How Wasting Time At Work Can Advance Your Career

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Wasting time at work is a cardinal sin, especially to hard working people. But I recently came across an argument for why and how you should waste time in a specific way.

Dr. Lois P. Frankel is the author of Nice Girls Don't Get The Corner Office: 101 Unconscious Mistakes Women Make That Sabotage Their Careers. As a woman and a coach to women in leadership, I picked up the book to see what mistakes I or my female clients could be making.

Mistake #3 is working hard. I was surprised to see that on the list. The American dream is to start from nothing and, through hard work, work your way to something. We are taught that if you work hard, you will be rewarded. But Frankel suggests that is not true. Here is the example she gave.

"One woman complained to me about the guys she worked with who, every Monday morning during football season, spent the first half hour of the day rehashing Sundays' games with the boss. 
'What a waste of time. Here I am working aways and they're talking about football!' she lamented. What bothered her even more ws the fact that these same guys were being tapped for prime assignments."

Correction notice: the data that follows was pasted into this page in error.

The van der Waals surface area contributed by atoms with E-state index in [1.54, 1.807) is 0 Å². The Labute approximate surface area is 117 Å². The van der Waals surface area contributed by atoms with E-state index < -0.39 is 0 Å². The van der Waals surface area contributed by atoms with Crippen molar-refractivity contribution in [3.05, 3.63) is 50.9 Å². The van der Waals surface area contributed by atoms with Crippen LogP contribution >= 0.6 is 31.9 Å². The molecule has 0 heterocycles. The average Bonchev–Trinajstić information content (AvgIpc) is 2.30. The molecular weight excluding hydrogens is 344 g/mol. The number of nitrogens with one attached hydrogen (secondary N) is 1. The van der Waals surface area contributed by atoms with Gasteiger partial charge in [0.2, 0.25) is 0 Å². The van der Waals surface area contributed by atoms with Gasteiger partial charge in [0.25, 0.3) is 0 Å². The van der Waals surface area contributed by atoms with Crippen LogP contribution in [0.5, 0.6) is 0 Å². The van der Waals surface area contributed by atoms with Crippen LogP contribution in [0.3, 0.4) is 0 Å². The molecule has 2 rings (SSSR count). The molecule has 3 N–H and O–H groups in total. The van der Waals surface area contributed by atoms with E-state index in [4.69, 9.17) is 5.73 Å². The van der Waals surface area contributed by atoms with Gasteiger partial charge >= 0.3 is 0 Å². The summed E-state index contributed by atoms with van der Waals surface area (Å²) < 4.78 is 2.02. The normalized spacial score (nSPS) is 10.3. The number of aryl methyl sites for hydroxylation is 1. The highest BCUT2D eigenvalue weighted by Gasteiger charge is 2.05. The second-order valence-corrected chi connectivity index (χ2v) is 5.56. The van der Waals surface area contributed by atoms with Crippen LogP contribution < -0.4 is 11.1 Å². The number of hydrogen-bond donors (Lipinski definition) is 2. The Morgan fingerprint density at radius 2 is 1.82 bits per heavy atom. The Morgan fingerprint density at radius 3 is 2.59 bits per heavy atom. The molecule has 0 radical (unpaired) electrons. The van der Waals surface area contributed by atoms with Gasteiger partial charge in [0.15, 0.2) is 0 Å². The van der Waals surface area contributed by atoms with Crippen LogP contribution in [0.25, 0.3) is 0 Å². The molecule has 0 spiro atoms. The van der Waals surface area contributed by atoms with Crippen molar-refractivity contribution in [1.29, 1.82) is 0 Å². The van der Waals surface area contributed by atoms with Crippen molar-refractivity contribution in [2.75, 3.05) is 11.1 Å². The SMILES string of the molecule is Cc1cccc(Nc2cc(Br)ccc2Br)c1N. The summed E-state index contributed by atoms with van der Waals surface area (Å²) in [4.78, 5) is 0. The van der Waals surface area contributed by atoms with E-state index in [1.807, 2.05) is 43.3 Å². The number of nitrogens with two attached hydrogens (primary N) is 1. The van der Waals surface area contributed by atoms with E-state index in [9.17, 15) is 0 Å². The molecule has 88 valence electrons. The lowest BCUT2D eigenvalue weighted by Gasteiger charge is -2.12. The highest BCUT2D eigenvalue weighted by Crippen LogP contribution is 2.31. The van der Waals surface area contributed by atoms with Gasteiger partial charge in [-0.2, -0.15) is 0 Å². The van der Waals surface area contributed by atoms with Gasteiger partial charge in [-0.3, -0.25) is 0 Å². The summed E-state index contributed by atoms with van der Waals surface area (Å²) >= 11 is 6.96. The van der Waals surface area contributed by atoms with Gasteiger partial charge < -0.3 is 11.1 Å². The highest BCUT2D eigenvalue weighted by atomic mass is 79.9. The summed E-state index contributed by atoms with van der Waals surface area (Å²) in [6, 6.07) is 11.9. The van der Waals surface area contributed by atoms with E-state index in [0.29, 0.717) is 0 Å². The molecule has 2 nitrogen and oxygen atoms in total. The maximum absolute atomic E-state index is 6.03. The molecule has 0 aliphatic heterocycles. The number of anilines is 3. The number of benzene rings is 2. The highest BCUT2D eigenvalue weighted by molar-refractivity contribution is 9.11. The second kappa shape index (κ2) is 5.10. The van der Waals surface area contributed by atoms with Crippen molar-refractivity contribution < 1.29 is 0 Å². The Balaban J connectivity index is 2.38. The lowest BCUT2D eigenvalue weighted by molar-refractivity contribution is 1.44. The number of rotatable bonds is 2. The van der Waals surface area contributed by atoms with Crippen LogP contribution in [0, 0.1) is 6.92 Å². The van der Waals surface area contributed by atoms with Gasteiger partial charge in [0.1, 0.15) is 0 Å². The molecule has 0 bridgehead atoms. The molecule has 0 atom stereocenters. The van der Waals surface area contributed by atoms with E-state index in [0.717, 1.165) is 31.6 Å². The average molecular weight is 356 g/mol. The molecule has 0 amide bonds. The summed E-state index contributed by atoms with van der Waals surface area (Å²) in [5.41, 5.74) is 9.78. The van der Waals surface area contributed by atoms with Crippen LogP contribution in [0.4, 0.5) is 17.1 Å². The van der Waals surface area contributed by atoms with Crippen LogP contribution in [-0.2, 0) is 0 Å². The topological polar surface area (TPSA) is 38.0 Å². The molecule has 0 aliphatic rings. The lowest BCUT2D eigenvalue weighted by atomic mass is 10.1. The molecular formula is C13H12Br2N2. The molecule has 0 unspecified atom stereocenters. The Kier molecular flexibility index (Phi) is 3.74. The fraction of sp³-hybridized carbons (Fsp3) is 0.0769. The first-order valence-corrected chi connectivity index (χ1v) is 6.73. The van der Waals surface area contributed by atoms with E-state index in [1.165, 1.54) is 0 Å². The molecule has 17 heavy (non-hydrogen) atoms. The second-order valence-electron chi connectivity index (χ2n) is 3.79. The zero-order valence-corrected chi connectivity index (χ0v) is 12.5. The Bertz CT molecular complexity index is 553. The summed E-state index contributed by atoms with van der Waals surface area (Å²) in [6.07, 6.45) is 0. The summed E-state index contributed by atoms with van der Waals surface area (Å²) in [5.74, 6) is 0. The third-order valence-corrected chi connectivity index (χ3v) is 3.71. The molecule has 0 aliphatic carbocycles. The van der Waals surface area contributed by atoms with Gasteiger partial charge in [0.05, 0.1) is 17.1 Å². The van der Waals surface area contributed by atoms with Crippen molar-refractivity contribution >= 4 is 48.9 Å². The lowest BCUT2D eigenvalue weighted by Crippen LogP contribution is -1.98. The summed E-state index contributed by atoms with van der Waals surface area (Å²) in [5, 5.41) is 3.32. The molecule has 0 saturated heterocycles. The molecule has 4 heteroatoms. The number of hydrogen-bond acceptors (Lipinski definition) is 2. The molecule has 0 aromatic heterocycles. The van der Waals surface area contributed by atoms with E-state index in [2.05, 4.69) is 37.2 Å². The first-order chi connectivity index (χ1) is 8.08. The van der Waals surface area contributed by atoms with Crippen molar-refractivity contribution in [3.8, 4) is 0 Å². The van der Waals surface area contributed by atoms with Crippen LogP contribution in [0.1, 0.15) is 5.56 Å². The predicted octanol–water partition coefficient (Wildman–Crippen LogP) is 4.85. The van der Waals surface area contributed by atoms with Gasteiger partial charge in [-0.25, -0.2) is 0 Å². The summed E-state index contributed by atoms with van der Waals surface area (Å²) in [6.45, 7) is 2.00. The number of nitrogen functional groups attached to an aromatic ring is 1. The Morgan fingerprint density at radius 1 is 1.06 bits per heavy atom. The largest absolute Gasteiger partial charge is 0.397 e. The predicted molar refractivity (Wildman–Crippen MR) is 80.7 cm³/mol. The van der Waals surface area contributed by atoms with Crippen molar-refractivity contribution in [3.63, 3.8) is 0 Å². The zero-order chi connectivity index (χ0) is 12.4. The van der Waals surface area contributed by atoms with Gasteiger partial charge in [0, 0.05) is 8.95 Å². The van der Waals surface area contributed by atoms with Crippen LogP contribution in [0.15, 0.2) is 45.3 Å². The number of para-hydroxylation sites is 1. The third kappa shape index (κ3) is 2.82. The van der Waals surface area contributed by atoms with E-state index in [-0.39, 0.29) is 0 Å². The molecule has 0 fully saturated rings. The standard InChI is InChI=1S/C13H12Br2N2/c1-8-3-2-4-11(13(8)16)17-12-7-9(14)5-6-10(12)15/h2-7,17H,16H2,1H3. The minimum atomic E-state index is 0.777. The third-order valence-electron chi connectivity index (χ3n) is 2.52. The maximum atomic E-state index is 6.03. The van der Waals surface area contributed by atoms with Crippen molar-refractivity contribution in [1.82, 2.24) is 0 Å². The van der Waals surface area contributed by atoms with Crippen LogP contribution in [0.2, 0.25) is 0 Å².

Does this soind familiar to you? Don't quite understand why the people who are not working as hard as you are getting more opportunities? Frankel goes on to explain.

"In this situation her male coworkers were bonding with the boss in a way that allowed him to better know these team members. As a result, when growth opportunities became available, he picked them because he was familiar and comfortable with them."

Hold a second Dr. Frankel! You are saying that wasting time is ok as long as you do it in a way that promotes relationship building with your boss?!?!

"And herein lies one of business's best-kept secrets. People aren't hire and promoted simply because they work hard. It happens because the decision makes knows the character of the person and feels confident about his or her ability not only to do the job, but to also do it in a way that promotes collegial team relationships."
Frankel suggestions that you give yourself permission to waste a little time. In fact, she suggests you spend 5% of your day (that's 24 minutes out of 8 hour day) building relationships with coworkers. 

What do you think about this slant on wasting time at work?

Here is what I like:

  • I like that her tips suggests there is a correlation between advancing in your career and building relationships with people. 
  • I like that wasting time is specifically defined. It isn't advocating spending time on Facebook or Pinterest.
  • I like that it suggests a worker needs to re-examine his or her beliefs about it takes to get a head.

Here is what I don't like:

  • I don't like that relationship building is considered a waste of time. 
  • I don't like the "us vs them" mentality that the example suggests exists. Men aren't the only ones who "waste" time talking about football.

What do you think?


  1. Man, how interesting is this. Totally different slant than what you expect but it makes total sense. Goes to show it takes more than just eggs to make an omellette. ;-)

  2. It fascinated me too Micah! I love being challenged to rethink assumptions.